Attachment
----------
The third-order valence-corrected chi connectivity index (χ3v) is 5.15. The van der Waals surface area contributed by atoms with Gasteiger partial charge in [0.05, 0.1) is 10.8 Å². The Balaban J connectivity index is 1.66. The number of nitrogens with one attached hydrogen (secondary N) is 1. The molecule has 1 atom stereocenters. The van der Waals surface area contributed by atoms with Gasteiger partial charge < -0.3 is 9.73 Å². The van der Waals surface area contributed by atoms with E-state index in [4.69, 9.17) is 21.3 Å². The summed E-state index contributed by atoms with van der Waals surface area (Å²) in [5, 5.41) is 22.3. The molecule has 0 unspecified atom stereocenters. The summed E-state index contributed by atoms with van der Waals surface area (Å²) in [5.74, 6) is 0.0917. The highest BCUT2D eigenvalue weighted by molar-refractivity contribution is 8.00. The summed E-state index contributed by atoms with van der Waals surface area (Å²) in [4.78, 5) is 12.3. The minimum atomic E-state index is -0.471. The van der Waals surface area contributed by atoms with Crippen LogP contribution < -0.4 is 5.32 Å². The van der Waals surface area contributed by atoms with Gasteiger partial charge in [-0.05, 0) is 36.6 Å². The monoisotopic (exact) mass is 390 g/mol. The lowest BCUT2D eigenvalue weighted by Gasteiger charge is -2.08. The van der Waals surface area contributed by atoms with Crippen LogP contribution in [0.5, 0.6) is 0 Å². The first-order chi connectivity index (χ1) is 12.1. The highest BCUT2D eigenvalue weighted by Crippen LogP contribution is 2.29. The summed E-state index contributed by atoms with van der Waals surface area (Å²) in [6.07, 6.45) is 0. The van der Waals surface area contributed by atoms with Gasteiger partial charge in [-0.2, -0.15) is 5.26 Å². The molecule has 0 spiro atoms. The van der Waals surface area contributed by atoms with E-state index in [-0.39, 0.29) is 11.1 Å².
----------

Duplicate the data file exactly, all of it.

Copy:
The third-order valence-corrected chi connectivity index (χ3v) is 5.15. The van der Waals surface area contributed by atoms with Gasteiger partial charge in [0.05, 0.1) is 10.8 Å². The Balaban J connectivity index is 1.66. The number of nitrogens with one attached hydrogen (secondary N) is 1. The molecule has 1 atom stereocenters. The van der Waals surface area contributed by atoms with Gasteiger partial charge < -0.3 is 9.73 Å². The van der Waals surface area contributed by atoms with E-state index in [4.69, 9.17) is 21.3 Å². The summed E-state index contributed by atoms with van der Waals surface area (Å²) in [5, 5.41) is 22.3. The molecule has 0 unspecified atom stereocenters. The summed E-state index contributed by atoms with van der Waals surface area (Å²) in [5.74, 6) is 0.0917. The highest BCUT2D eigenvalue weighted by molar-refractivity contribution is 8.00. The summed E-state index contributed by atoms with van der Waals surface area (Å²) in [4.78, 5) is 12.3. The minimum atomic E-state index is -0.471. The van der Waals surface area contributed by atoms with Crippen LogP contribution < -0.4 is 5.32 Å². The van der Waals surface area contributed by atoms with Gasteiger partial charge in [-0.05, 0) is 36.6 Å². The monoisotopic (exact) mass is 390 g/mol. The lowest BCUT2D eigenvalue weighted by Gasteiger charge is -2.08. The van der Waals surface area contributed by atoms with Crippen LogP contribution in [0.5, 0.6) is 0 Å². The first-order chi connectivity index (χ1) is 12.1. The highest BCUT2D eigenvalue weighted by Crippen LogP contribution is 2.29. The summed E-state index contributed by atoms with van der Waals surface area (Å²) in [6.07, 6.45) is 0. The van der Waals surface area contributed by atoms with Gasteiger partial charge in [-0.2, -0.15) is 5.26 Å². The molecule has 0 spiro atoms. The van der Waals surface area contributed by atoms with E-state index in [-0.39, 0.29) is 11.1 Å².